This article is part of a special issue on the future of Lake Powell looking at the reservoir as overallocation and severe drought dry the Colorado River. More coverage at Countdown to dead pool: Lake Powell’s uncertain future.
As a young Boy Scout, Rich Ingebretsen fell in love with Glen Canyon. On a trip in the 1960s, the troop motored up the river and explored the side canyons, to natural wonders like Gregory Bridge, Forbidding Canyon and Rainbow Bridge before returning to their starting point, a 710-foot tall concrete behemoth that marked both the end of their journey and of an era.
The Glen Canyon Dam had been completed the summer of Ingebretsen’s visit, but the reservoir had not yet filled. It would take nearly two decades before the canyons and crannies were fully inundated, submerged under Lake Powell.
When he went back years later, revisiting the areas he had seen as a young man, now beneath 500 feet of water, he recalls being bewildered and angry.
“It was an ugly thing to me,” he said recently. “I don’t think you can hate people, but I hate Lake Powell.”
He is not alone. For years, conservationists battled the federal government’s plans to build the Glen Canyon dam and in the decades since its construction they have protested the folly and fought to hasten its demise.
In 1981, author and activist Edward Abbey and a group of protesters from Earth First draped a 300-foot long roll of tapered black plastic over the edge of the dam, meant to look like a crack, embodying the call by Abbey and his cohort to “Crack the damn.”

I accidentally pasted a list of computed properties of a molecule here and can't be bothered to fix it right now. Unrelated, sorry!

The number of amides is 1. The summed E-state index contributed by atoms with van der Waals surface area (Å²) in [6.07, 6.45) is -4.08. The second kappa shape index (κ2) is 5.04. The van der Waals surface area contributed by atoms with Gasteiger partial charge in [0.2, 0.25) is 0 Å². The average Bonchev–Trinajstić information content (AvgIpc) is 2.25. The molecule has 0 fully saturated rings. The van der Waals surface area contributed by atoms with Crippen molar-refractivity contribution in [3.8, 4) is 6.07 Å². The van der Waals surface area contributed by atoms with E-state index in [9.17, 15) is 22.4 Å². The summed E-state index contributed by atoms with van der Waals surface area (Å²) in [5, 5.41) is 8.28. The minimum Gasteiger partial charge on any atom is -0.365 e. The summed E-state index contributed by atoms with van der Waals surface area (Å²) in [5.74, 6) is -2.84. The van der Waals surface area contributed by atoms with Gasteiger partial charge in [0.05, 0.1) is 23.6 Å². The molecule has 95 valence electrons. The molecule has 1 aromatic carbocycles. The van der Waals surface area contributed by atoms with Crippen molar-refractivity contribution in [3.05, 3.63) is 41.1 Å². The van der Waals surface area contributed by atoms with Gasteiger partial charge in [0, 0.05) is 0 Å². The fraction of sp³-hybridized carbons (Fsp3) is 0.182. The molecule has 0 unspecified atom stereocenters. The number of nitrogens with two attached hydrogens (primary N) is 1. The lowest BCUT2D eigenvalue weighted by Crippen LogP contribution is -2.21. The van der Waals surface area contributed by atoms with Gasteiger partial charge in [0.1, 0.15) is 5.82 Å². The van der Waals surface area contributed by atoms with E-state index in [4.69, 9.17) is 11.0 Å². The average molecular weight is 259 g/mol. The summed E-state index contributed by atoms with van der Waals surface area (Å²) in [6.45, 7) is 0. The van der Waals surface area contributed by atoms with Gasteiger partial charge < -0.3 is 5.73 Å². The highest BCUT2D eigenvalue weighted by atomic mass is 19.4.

Each time Ingebretsen would return to the former canyon, meantime, he would get angrier and angrier until he decided to start The Glen Canyon Institute with the goal of draining the reservoir and returning the canyon to its original splendor.
His coalition included the likes of David Brower, the former director of The Sierra Club, who brokered a deal to stop a dam at Echo Park in Dinosaur National Monument and sacrificed Glen Canyon instead, a move that he later deeply regretted and a wrong he tried to right until he died.
Politicians derided the proponents of draining Lake Powell as a bunch of kooks — Sen. Orrin Hatch called the proposal “loony” and Rep. Jim Hansen called it extreme — and they vowed to fight to preserve the reservoir.
But politicians are no match for nature, which in the course of the last two decades of drought is achieving what Abbey and Ingebretsen and hosts of other environmentalists never could: slowly but steadily drying up the lake.
Today Lake Powell is just 26% full — a shadow of its former self — and steadily dropping.
The boat ramps in Page and Bullfrog have had to be extended so they can reach the reservoir and still all but two are now closed due to low water levels. Long-submerged natural wonders like Cathedral In The Desert and Gregory Bridge are reemerging for the first time in decades.
When I was in college in the early-1990s, some friends and I took a detour from a camping trip to float in the water near Hite, a stretch where the Colorado meets Powell where there was roughly 600 yards of water from the beach to a cliff wall on the other side.
When I went back not long ago, we had to trudge roughly a half-mile to get from the now-worthless marina, past buoys buried in tamarisk, to reach to the sediment-caked bank of the Colorado River. There simply is no more lake there.
Upstream, some of the lower rapids of Cataract Canyon have reemerged as the reservoir has retreated.
At its current level of 3,533 feet, the reservoir is getting perilously close to the level at which it will no longer be able to generate power from the dam’s hydroelectric plant. Electrical production is already significantly reduced and, given its current trajectory, it is a question of when, not if, the turbines will have to stop spinning, barring a massive retrofitting.